“Tonight, your efforts allowed me to forget I’m an artistic director and simply enjoy the dance,” such were the comments from Laurent Hilaire during the reception following the Stanislavsky Ballet’s long-awaited triple bill that premiered on 7 July 2017. Hilaire’s words underscored the troupe’s high level of artistic achievement during the challenging evening that included works by Serge Lifar, Jiri Kylian and William Forsythe, the first and last of which premiered for the first time in Russia.
Hilaire, brought to the company at the start of this calendar year, has already made sweeping changes in the troupe by importing new choreographers and adding a significant number of works to the repertoire. Maintaining strict adherence to the dancers’ rights to days off (a policy blatantly ignored at the Mariinsky for decades), his respect for the art form, and in-depth, creative, yet humble approach is pushing the Stanislavsky forward to compete against its neighbour the Bolshoi. In fact, the morning after this premiere, the long-awaited Bolshoi production by Yuri Possokhov, Nureyev, was put on hold indefinitely, it’s premiere previously slated for 11 July now cancelled until an undetermined date. Perhaps simple coincidence in timing, but a juxtaposition that nonetheless highlights the growing strengths of this “smaller” Russian troupe now under Hilaire’s direction.
But of most interest to balletomanes today is perhaps the triple bill itself. Hilaire imported Serge Lifar’s Suite en Blanc from France, staging it himself alongside Claude Bessy, a fellow former Paris Opera étoile who still heads the Paris Opera Ballet school. The work, set to Edward Lalo’s sweeping score for Namouna, a little-known ballet by Petipa (1882), is a sea of white tutus, both short and long, an Études-like essay in neoclassical positioning, lyricism and technique. Divided into 8 sections, much of the choreography holds Spanish accents (hands on hips) that accent the musical insertion of castanettes, most likely a nod to its Petipa predecessor, and is far from intuitive: women are carried onstage sitting on the shoulders of men, their backs to the audience; elbows are bent while hands are held behind the head, and fouettés occur in the middle of solos. Nevertheless, the impression is one of expertise, as groups of men perform brisé-volés sandwiched between seemingly endless sets of entre-chat quatres.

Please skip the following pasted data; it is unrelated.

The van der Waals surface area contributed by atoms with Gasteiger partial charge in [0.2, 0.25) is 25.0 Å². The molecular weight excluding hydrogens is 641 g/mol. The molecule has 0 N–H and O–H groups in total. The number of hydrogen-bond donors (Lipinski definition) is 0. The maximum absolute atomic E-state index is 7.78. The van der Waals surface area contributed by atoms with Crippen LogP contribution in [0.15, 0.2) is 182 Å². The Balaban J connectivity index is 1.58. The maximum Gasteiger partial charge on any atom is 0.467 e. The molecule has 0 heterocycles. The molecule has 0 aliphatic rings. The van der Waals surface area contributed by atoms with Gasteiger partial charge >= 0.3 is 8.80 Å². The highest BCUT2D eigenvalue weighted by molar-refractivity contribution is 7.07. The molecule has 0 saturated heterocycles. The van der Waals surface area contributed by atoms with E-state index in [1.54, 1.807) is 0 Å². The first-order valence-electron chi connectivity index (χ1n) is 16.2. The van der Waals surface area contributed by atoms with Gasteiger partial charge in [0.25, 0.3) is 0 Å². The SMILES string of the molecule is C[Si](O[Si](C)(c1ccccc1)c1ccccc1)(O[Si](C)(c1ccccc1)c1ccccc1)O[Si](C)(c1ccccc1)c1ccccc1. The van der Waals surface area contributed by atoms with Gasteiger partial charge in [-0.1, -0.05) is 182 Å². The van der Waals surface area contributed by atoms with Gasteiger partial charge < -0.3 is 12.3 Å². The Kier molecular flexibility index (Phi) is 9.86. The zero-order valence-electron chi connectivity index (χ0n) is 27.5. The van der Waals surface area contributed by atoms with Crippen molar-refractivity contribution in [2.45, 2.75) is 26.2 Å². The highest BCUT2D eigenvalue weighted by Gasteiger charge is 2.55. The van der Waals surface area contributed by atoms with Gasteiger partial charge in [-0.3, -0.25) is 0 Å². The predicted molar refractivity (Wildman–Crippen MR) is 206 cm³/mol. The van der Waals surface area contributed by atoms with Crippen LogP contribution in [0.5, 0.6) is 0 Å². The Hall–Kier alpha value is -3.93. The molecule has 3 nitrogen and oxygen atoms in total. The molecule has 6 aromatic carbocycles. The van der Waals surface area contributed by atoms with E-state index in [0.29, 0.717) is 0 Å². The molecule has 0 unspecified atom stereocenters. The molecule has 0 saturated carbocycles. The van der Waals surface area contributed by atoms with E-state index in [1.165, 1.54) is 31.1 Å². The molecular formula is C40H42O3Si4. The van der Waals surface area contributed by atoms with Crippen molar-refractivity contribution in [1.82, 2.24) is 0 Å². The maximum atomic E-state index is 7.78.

The primary highlight in terms of virtuosity came with Oksana Kardash’s Cigarette solo, a demanding section in which her mastery of form and control issued a fluidity of motion that few others possess. In the coda, brisk chainées punctuated with sudden jetés looked all too easy on her impeccable form. Her physical genius contrasts with the more romantic section that followed, a warm duet between Erica Mikierticheva and Denis Dmitriev, in which at one point he lifts her off the floor as her legs “walk forward” as if on a cloud.
Perhaps most dynamic on the bill, Jiri Kylian’s Petit Mort, a display of muscled bare-bodies in skin-tone shorts and tops, revealed a high degree of synchronicity in the group sections, and serves as a commentary, or at least food for thought, on the themes of life, death, and love. While self-described by Kylian as a “poetic expression of the ecstasy of sexual relationships”, it seems more an essay on abstract movement and the intertwining of bodies in space. Set to Mozart’s piano concertos in A-major and C-major, the entrancing music casts a spell as dancers interrelate –or fail to see each other at all. The Stanislavsky troupe faithfully performed this challenging work.
The sense of indulgence in movement that the dancers displayed in Forsythe’s Second Detail, the final work on the programme, was evident from the first chords of Thom Willem’s recorded score. After a month’s worth of rehearsal time with Noah Gelber, sent by the Forsythe Fund to set the work on the troupe, these classically-trained bodies finally dug deeply into the Forsythe style, creating a result that was both powerful and cohesive. “I was thrilled to see them dare, they threw themselves into it with enthusiastic abandon from the heart,” Gelber commented after the performance, “they danced their hearts out literally and took risks, and are reaping the rewards now.”